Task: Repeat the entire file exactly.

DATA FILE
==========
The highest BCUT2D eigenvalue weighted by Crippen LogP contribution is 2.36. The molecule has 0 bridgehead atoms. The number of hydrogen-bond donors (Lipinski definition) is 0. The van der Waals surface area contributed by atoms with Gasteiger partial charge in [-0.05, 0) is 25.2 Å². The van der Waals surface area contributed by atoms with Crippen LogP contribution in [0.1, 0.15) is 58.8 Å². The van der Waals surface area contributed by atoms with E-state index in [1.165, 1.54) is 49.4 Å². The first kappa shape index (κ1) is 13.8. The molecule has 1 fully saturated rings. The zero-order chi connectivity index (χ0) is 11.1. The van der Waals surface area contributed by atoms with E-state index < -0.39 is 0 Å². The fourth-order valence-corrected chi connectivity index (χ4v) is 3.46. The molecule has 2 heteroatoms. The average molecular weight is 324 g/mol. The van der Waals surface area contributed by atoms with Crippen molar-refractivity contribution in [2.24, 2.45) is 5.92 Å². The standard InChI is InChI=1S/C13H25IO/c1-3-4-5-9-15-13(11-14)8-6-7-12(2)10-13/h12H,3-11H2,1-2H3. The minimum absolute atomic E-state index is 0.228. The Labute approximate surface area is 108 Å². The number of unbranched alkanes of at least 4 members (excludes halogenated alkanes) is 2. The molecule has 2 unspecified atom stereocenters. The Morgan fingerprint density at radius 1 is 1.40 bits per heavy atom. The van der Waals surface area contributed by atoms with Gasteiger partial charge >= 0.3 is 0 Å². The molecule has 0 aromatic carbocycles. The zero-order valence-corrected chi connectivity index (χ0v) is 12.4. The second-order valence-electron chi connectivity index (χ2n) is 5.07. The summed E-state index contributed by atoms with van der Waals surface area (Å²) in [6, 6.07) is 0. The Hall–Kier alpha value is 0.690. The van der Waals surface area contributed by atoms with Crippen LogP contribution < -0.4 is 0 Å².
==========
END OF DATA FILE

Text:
The highest BCUT2D eigenvalue weighted by Crippen LogP contribution is 2.36. The molecule has 0 bridgehead atoms. The number of hydrogen-bond donors (Lipinski definition) is 0. The van der Waals surface area contributed by atoms with Gasteiger partial charge in [-0.05, 0) is 25.2 Å². The van der Waals surface area contributed by atoms with Crippen LogP contribution in [0.1, 0.15) is 58.8 Å². The van der Waals surface area contributed by atoms with E-state index in [1.165, 1.54) is 49.4 Å². The first kappa shape index (κ1) is 13.8. The molecule has 1 fully saturated rings. The zero-order chi connectivity index (χ0) is 11.1. The van der Waals surface area contributed by atoms with E-state index < -0.39 is 0 Å². The fourth-order valence-corrected chi connectivity index (χ4v) is 3.46. The molecule has 2 heteroatoms. The average molecular weight is 324 g/mol. The van der Waals surface area contributed by atoms with Crippen molar-refractivity contribution in [2.24, 2.45) is 5.92 Å². The standard InChI is InChI=1S/C13H25IO/c1-3-4-5-9-15-13(11-14)8-6-7-12(2)10-13/h12H,3-11H2,1-2H3. The minimum absolute atomic E-state index is 0.228. The Labute approximate surface area is 108 Å². The number of unbranched alkanes of at least 4 members (excludes halogenated alkanes) is 2. The molecule has 2 unspecified atom stereocenters. The Morgan fingerprint density at radius 1 is 1.40 bits per heavy atom. The van der Waals surface area contributed by atoms with Gasteiger partial charge >= 0.3 is 0 Å². The molecule has 0 aromatic carbocycles. The zero-order valence-corrected chi connectivity index (χ0v) is 12.4. The second-order valence-electron chi connectivity index (χ2n) is 5.07. The summed E-state index contributed by atoms with van der Waals surface area (Å²) in [6, 6.07) is 0. The Hall–Kier alpha value is 0.690. The van der Waals surface area contributed by atoms with Crippen LogP contribution < -0.4 is 0 Å².